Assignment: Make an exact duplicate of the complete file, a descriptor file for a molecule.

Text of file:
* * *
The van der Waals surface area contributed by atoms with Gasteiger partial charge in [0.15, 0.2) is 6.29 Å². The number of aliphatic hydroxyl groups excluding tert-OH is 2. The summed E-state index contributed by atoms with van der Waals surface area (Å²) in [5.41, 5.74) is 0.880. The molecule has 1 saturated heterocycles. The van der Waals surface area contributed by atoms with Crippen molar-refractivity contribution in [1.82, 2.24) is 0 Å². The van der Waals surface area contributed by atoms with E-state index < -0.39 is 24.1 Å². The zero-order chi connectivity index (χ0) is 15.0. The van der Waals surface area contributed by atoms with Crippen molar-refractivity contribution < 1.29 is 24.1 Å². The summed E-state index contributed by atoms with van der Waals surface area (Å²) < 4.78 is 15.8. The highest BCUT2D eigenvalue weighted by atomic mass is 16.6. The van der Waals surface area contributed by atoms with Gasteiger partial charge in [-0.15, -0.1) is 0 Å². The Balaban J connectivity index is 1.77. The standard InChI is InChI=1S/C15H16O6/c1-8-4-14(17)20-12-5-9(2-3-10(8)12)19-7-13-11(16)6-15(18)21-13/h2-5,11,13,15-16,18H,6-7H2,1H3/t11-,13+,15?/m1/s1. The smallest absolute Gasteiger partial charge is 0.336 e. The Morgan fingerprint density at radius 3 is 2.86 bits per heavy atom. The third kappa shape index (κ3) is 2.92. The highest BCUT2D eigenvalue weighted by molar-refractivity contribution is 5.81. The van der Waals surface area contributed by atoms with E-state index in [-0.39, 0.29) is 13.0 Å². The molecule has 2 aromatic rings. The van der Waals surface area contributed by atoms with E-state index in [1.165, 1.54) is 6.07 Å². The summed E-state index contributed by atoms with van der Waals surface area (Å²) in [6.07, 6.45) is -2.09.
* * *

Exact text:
The van der Waals surface area contributed by atoms with Gasteiger partial charge in [0.15, 0.2) is 6.29 Å². The number of aliphatic hydroxyl groups excluding tert-OH is 2. The summed E-state index contributed by atoms with van der Waals surface area (Å²) in [5.41, 5.74) is 0.880. The molecule has 1 saturated heterocycles. The van der Waals surface area contributed by atoms with Crippen molar-refractivity contribution in [1.82, 2.24) is 0 Å². The van der Waals surface area contributed by atoms with E-state index < -0.39 is 24.1 Å². The zero-order chi connectivity index (χ0) is 15.0. The van der Waals surface area contributed by atoms with Crippen molar-refractivity contribution < 1.29 is 24.1 Å². The summed E-state index contributed by atoms with van der Waals surface area (Å²) < 4.78 is 15.8. The highest BCUT2D eigenvalue weighted by atomic mass is 16.6. The van der Waals surface area contributed by atoms with Gasteiger partial charge in [-0.15, -0.1) is 0 Å². The Balaban J connectivity index is 1.77. The standard InChI is InChI=1S/C15H16O6/c1-8-4-14(17)20-12-5-9(2-3-10(8)12)19-7-13-11(16)6-15(18)21-13/h2-5,11,13,15-16,18H,6-7H2,1H3/t11-,13+,15?/m1/s1. The smallest absolute Gasteiger partial charge is 0.336 e. The Morgan fingerprint density at radius 3 is 2.86 bits per heavy atom. The third kappa shape index (κ3) is 2.92. The highest BCUT2D eigenvalue weighted by molar-refractivity contribution is 5.81. The van der Waals surface area contributed by atoms with E-state index in [-0.39, 0.29) is 13.0 Å². The molecule has 2 aromatic rings. The van der Waals surface area contributed by atoms with E-state index in [1.165, 1.54) is 6.07 Å². The summed E-state index contributed by atoms with van der Waals surface area (Å²) in [6.07, 6.45) is -2.09.